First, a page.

Yemeni interior ministry meets for mid-year assessment
The interior ministry held a meeting on Tuesday to evaluate the ministry’s performance, including its responsibilities towards immigration, reform, and civil defense. The interior ministry raised several recommendations to President Abdrabbo Mansour Hadi that seek to enhance its performance. [Saba (Arabic), 7/8/2014]

Yemen and the Gulf Cooperation Council discuss Yemen’s transition process
Prime Minister Mohammed Salem Basindwa met with the the Gulf Cooperation Council’s (GCC) Mission Head Saad al-Arifi on Monday. They discussed possible areas of cooperation between Yemen and the GCC’s General Secretariat. They also discussed the current developments and existing challenges that face Yemen’s transition process. [Saba, 7/7/2014]


US diplomat expelled from Bahrain
A US diplomat has been ordered to leave Bahrain after meeting members of a leading Shia opposition group, say Bahrain officials. Tom Malinowski, US Assistant Secretary of State for Democracy, Human Rights and Labor, went to Bahrain on Sunday where he met with members of al-Wefaq. This meeting was considered as an interference in the countries internal affairs according to the foreign ministry of Bahrain. [BBC, Washington Post, 7/7/2014]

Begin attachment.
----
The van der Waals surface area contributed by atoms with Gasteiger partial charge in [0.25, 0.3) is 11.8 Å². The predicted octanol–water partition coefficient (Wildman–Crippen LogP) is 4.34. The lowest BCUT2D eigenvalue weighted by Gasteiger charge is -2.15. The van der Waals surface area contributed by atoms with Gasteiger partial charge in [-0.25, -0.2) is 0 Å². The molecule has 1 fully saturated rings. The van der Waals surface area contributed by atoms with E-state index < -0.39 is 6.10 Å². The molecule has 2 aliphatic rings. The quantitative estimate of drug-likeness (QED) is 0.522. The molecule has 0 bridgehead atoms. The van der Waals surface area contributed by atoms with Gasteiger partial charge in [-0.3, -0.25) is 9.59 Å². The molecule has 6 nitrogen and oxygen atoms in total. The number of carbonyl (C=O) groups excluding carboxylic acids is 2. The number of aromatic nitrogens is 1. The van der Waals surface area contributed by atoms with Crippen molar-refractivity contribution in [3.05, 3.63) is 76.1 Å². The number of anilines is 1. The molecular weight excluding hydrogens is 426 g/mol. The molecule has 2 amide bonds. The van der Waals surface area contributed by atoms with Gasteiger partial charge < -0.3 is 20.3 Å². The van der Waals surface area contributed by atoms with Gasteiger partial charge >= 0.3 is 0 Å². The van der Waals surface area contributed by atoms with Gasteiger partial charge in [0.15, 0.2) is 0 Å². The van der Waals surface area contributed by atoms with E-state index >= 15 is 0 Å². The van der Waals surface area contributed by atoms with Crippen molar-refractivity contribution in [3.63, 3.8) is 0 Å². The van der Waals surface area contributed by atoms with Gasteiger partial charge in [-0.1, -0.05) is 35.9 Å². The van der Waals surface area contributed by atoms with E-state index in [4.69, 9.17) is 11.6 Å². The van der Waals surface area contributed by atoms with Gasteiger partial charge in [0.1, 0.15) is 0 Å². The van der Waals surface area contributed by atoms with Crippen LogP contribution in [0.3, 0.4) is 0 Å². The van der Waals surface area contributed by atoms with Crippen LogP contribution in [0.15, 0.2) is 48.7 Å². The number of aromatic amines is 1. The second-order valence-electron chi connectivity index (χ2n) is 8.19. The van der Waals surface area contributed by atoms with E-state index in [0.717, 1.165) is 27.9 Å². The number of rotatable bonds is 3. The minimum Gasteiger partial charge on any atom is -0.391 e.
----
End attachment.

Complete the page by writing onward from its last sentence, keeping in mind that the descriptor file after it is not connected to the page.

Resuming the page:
Iraq parliament to convene next week, as a suicide attack kills eight in Baghdad
A suicide bombing north of Baghdad killed eight people on Tuesday, police and a doctors said. The suicide bomber detonated an explosives-rigged vehicle at a police checkpoint south of Samarra, killing five people, among them three police, and wounding seven others. The recent attack comes as a senior general of Iraqi Prime Minister Nuri al-Maliki’s army was killed in battle on Monday, Maliki’s office said in a statement. On Monday, three mortar bombs landed inside Saudi Arabia close to its northern border with Iraq, where Islamist militants have captured terrirtory in a lightning advance, officials said. In other news, the Iraqi parliament decided to meet next Sunday instead of the previously announced date of August 12, due to growing criticism from constituents and international leaders. [Naharnet, 7/8/2014]

Kuwaiti opposition leader vows that protests to continue
Prominent Kuwaiti opposition leader Mussallam Al Barrak sent a bold message to the government hours after he was released from jail, saying protests will continue in in the country. During his speech at the night rally, Barrak repeated his criticism of the judiciary and warned them “not to challenge the Kuwaiti people.” After Barrak left the area, riot police fired stun grenades and tear gas to scatter the protesters who then responded with small firecrackers. No arrests or injuries were reported in the sixth straight night of violence. [Naharnet, 7/8/2014]